Ed.: Casey Handmer is a physicist and software engineer. We've linked to his always-interesting blog in the past. We asked him for an Op-Ed and here's the spirited one he sent us, it goes well with his recent post about new opportunities for space companies.
Would your company like to compete with SpaceX? SpaceX’s shiny new Starship is weeks away from its first orbital flight. SpaceX has already exhausted the external launch manifest, so Starship is hungry for cargo. It’s a mass conveyor logistics system to haul a million tonnes of stuff to the Moon, Mars, and anywhere else in the solar system. On Mars, thousands of people will live and work in a shirtsleeves environment. As SpaceX retires execution risk on transportation, nine remaining areas of tech development enter the critical path. These technologies intermediate the adversarial space environment and the humans who live there. All are much easier than a rapidly reusable orbital rocket. If your company or NASA center works on this technology, now is the time to bust it out of the lab and work out how to make it in hundred-tonne increments. If they won’t, do a startup and show them how it's done! Solar farm for abundant electricity. Fractional distillation of Mars air for CO2, nitrogen, argon, and water vapor. Ice wells for abundant water. Automated mining for mineral extraction despite the sharp labor shortage. Methane synthesis for fuel, chemicals, plastics, and even carbon neutral hydrocarbons here on Earth. Life support for Starships in deep space and cities on the surface. Heavy machinery telerobotics to increase the productivity of manual labor. Transparent pressure structures large enough to build real cities inside. Surface activity suits to enable work and play outside the city, without the cost and complexity of conventional spacesuits. Put it into production and deliver flight articles to Boca Chica. Or, sit back and watch Musk and his hordes of highly motivated engineers and technicians advance the state of your industry by a decade or two, then take your business. — Contributed by Casey Handmer Ph.D.
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¶The largest quarter ever for space infrastructure investments. Space Capital recently released its Q2 2021 report on space funding activity. The just-finished quarter set a record for private investment into space infrastructure (total investments were $9.9B into 141 companies across all of the industry’s sectors). Clocking in at $4.5B for the quarter, a large portion of infrastructure investment came from huge sums pumped into OneWeb ($1.05B), Blue Origin (Bezos invested another cool billion), and Relativity Space ($650M). While the vast majority of this capital went into later-stage companies, over half of the total number of rounds closed YTD have been Seed and Series A stage companies. SPACs also continue to feature strongly in the industry. “Fourteen space company SPACs have been announced to-date, three of which have successfully merged, including two in Q2, and two of which were announced in the first week of Q3. Ten of these SPAC mergers have targeted space Infrastructure companies focused on small launch, satellite hardware, and in-space manufacturing. The 11 pending SPACs are expected to add an additional $8.3B to the target companies’ balance sheets in the second half of 2021, including $5.9B of equity investment through PIPEs.” Expect the second half of the year to be busy with space SPACs closing one after another.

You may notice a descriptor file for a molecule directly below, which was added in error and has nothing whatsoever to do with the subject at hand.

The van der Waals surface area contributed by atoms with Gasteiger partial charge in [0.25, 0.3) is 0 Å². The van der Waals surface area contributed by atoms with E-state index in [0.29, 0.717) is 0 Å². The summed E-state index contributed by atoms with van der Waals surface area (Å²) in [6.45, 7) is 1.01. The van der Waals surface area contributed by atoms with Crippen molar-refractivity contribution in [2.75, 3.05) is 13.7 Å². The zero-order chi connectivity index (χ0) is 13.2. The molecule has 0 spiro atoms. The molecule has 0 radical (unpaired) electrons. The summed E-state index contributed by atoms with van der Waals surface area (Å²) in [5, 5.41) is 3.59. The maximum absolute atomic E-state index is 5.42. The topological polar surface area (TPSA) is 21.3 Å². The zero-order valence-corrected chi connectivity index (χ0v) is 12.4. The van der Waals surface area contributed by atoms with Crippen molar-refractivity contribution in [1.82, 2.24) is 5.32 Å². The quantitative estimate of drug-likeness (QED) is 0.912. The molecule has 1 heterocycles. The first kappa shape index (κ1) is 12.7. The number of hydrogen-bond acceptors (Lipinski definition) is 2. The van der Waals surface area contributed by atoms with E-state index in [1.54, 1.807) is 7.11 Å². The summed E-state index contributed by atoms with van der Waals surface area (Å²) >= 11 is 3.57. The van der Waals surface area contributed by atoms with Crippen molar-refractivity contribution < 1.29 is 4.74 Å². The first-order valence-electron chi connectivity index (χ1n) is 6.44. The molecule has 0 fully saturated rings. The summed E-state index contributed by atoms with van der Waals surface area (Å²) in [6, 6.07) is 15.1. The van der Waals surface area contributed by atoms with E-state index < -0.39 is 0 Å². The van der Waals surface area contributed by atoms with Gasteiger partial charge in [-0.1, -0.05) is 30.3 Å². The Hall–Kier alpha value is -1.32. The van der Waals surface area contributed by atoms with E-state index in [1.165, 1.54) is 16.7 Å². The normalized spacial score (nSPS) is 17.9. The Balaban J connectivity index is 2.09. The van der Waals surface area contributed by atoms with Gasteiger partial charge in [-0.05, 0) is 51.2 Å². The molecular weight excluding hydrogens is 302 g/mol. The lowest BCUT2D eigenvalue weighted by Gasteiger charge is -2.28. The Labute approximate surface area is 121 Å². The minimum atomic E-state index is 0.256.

2021 is on track to be the largest year of equity investment for the space industry on record. Credit: Space Capital
¶Bezos really wants the Moon. In an open letter to Bill Nelson, Bezos offered to “bridge the HLS budgetary funding shortfall by waiving all payments in the current and next two government fiscal years up to $2B to get the program back on track right now.” Basically, they’ll take $2B off the bill if NASA will fund the National Team’s bid alongside SpaceX. Bezos doesn’t like losing, and according to Ars, he has realized that they lost the HLS bidding process because NASA wanted to see companies self-invest—NASA wants to be a customer, but not the only one. It’s unlikely that this maneuver will change anything for the recently-closed HLS award, especially with additional funding language cut from congressional legislation. But, it may spur Congress to fund NASA's Lunar Exploration Transportation Services program which was just updated to seek to “procure a commercially developed and NASA-certified lunar lander services capability no later than 2028.” Relatedly, Blue Origin is reported to be working on lunar ISRU technologies, having hired Vlada Stamenkovic from JPL.